While Texas Hold'em may be the current king of poker, it's not the only game in town.

In fact in California in particular the old classic poker game Seven-Card Stud is still a very influential and regularly played game.

It was the king of poker prior to the rise of Texas Hold'em and is still a staple of mixed games in card rooms from San Jose to San Diego.

Here's our 5-minute crash course on Seven-Card Stud if you'd like to jump in a game.

Basic Structure


Seven-Card Stud is a different beast than Texas Hold'em as everyone has their own hand rather than share cards from a community board.

There are no blinds and everyone puts in an ante prior to the start of the hand. Each player then receives three cards. Two are down and the third is up.

After the deal the lowest card puts in a "bring-in bet," which is typically double the ante. That player can also complete the bet to the small bet amount.

Action continues around the table until the last aggressive action has been called.

The next card, Fourth Street, is dealt face up with a round of betting after each card. Betting starts with the highest hand.

Starting with the third up card, aka Fifth Street, bets double to the big bet amount. Sixth Street is the final up card, making four cards of your hand visible to all players.

Finally, the last card is dealt face down and is known as the river or Seventh Street. After one last betting round, hands are shown and the best five-card hand takes the pot.

Most Stud games are played in limit format although some casinos will offer a low-limit spread Stud game. Known as $1-$5 Stud, players can typically bet anywhere from $1 to $5 at any point during the hand.

Pot-Limit and No-Limit Stud games are somewhat rare but do pop up on occasion.

Basic Starting Hands


Starting with a pair in Stud is always nice but not all pairs are equal. First, your pairs are divided between buried and split pairs.

Buried pairs are when your two down cards make a pair. Split pairs happen when one of your down cards matches your up card.

Your best pairs are going to be pairs from 10 to aces where your kicker is a jack or better. This gives you the best chance to have two big pair, which is going to win you the pot.

Buried pairs you're looking for the same types of hands but don't be afraid to play smaller pairs when there's not a lot of third street action. When you catch with your buried pair, your opponents are more likely to pay you off.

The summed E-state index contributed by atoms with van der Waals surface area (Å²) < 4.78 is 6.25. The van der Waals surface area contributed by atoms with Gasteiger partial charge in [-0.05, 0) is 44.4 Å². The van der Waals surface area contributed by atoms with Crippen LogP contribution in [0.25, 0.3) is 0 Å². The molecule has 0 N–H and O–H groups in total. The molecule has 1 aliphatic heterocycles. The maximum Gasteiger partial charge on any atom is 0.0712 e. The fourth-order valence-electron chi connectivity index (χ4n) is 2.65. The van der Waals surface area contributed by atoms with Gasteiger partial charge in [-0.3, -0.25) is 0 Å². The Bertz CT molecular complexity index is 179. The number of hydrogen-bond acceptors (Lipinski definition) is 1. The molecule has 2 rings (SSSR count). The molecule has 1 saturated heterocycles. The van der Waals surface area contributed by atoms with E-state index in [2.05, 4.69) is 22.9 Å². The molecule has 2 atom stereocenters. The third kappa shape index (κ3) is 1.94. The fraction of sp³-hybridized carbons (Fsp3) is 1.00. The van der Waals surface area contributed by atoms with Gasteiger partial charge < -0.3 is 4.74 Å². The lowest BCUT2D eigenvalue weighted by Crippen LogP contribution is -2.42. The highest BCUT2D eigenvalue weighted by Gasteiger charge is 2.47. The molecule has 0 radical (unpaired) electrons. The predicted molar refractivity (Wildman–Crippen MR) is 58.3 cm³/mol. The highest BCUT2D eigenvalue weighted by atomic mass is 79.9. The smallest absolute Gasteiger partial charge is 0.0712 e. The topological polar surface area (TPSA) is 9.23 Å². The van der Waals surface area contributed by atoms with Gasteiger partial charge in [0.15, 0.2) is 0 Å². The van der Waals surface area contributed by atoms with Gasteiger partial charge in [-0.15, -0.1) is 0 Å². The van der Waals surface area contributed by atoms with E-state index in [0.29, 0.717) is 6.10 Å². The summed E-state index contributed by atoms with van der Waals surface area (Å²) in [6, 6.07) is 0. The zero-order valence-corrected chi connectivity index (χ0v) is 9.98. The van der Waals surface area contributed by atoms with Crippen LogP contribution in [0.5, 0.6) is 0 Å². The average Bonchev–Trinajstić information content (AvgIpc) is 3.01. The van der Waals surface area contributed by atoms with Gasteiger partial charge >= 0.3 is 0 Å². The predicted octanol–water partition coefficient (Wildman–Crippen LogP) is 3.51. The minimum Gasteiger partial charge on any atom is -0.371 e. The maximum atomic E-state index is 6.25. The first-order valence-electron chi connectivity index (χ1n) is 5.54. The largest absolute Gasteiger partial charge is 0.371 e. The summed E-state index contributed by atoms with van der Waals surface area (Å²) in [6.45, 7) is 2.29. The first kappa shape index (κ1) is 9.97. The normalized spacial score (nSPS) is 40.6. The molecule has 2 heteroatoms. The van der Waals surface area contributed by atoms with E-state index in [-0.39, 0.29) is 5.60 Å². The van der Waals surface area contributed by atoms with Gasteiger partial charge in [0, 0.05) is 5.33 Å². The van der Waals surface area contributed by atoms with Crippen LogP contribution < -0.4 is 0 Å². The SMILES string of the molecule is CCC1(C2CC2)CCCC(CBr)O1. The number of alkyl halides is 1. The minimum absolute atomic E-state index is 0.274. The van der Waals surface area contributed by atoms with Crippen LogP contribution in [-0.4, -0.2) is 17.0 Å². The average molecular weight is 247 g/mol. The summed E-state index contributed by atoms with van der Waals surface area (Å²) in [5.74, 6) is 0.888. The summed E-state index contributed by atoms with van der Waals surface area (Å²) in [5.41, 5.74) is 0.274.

Next on starting hands are three-card straights. The best starting hands in this category are three straight cards that are ten and up.

In addition to being able to draw to the highest straights, you also have solid holdings when you start pairing up your big cards.

Three-card flushes are playable provided more than two of your suit is not already showing. Your best flushes include an ace to give you a shot at the nut flush.

The best possible hand you can start with is a rolled-up set. Three of a kind on third street is a nice starter that will often net you a sizable pot.

Tips to Keep You Ahead of the Curve


First, pay close attention to the up cards of other players. Keep track of the cards that take away outs from your hand, especially straight and flush outs.

As stated earlier if there are more than two of your suit showing on third street, fold.

For straights, it depends on what type of starter you're holding. If you have a straight draw with a gap in it (such as 5-6-8) and any of your gap outs are showing, it is smart to fold.

If you have an open-ended draw, you will be smart to fold if more than two of your needed outs are showing.

Be aware that you need to look out for outs two cards in both directions for open-ended outs. (For example, if holding 5-6-7, you need to look out for three, fours, eights and nines.)

Pay attention to anyone that pairs on Fourth Street. A high percentage of the time a player will start with a split pair.When they pair up on fourth, that means they now have trips.

It is time to get out of the way unless you have a strong holding.

Also, don't be afraid to bet on fourth when you pair, even if you don't have trips. Smart players will fold for the same reasons just shared.

Fifth Street is the key street in most Stud hands. If you have not improved your draw by this hand, it is time to fold.

If it is clear that your opponent is drawing heading to the river, consider check-calling a bet rather than leading out if you are unable to beat their potential made draw. This saves you one big bet each time they get there.

Solid Play is Rewarded More Than Hold'em

The great thing about Seven Card Stud over Texas Hold'em is that solid play is rewarded much more often. In Texas Hold'em, it is often wrong to play an ABC style and hope to be a consistent winner.

However, the limit structure of Stud helps to even the playing field and give your calculating players a chance to succeed without having to get overly creative with their play.

That's not to say that you can't be creative in Stud. In fact, the best Stud players are creative players.

The difference is that creative play is not required to win long term and the basic strategy presented above will help you play competitively at low stakes  - especially at online poker sites - while you perfect your game.